Please talk to a health advisor, nurse or doctor at the clinic. They can help you if you are planning to take, or are already taking PrEP.
It is really important to have an HIV test before or as you start.
PrEP can only be used if you are HIV negative. If you are already HIV positive and don’t realise it, you could develop resistance to drugs that you will need for treatment.
Ask for a ‘4th generation’ HIV blood test. This is also called a ‘combined antigen/antibody’ test. This tells you your HIV status approximately 4 weeks ago. Most finger prick tests are currently ‘3rd generation’. They tell you your HIV status approximately 3 months ago. So don’t rely on a fingerprick test alone before you start PrEP.
If you are just starting PrEP and had a risk in the last 4 weeks, have another 4th generation HIV blood test 4 weeks after starting, just to be sure an early infection was not missed. Don’t start PrEP if you have flu-like symptoms and a recent HIV risk. This is to check that these symptoms are not related to a recent HIV infection (ie seroconversion).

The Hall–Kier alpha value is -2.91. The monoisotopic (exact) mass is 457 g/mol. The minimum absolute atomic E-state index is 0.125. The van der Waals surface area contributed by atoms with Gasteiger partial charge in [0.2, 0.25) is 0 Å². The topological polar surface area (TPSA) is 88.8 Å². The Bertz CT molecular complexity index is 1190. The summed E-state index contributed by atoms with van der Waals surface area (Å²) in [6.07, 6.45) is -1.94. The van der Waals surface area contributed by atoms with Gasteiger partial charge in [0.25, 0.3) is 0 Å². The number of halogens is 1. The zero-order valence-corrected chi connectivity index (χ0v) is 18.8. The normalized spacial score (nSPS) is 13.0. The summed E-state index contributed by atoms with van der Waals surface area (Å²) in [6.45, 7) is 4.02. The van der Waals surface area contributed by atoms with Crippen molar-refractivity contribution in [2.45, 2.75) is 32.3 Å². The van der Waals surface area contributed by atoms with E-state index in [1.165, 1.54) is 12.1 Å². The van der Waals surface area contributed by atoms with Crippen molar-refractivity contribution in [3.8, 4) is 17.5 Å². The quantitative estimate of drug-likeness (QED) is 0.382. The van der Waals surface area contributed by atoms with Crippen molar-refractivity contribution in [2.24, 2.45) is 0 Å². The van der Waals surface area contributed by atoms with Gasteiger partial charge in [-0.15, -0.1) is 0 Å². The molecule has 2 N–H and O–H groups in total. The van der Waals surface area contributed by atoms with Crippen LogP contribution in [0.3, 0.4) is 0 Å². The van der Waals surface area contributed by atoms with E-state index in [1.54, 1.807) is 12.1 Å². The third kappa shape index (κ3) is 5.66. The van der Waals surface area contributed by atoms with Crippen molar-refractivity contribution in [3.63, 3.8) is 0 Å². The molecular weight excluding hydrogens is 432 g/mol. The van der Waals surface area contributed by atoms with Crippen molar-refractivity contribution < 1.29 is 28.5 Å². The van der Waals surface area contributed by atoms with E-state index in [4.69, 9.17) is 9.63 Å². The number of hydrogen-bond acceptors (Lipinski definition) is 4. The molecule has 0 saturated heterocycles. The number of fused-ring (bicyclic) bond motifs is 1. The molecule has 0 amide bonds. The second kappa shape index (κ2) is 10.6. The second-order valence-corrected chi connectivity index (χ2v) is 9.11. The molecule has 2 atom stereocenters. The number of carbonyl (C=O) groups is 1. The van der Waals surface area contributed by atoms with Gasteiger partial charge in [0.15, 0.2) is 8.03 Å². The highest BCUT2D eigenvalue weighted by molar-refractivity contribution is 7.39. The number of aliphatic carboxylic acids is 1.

If you are starting PrEP after PEP, it is best to start immediately if you have ongoing risks. Ideally you should have an HIV blood test around the time you finish PEP/start PrEP plus another HIV blood test 4 weeks into PrEP.
Remember that unprotected sex while taking PrEP will reduce your risk of HIV but not other STIs, use condoms to reduce your risk of other STIs.
You will also need to have your kidney function checked. Kidney monitoring just involves a blood test for creatinine, and a urine test for protein. These should ideally be done just before or on the day you start.
You will need to be tested for Hepatitis B as PrEP is also active against the Hepatitis B virus.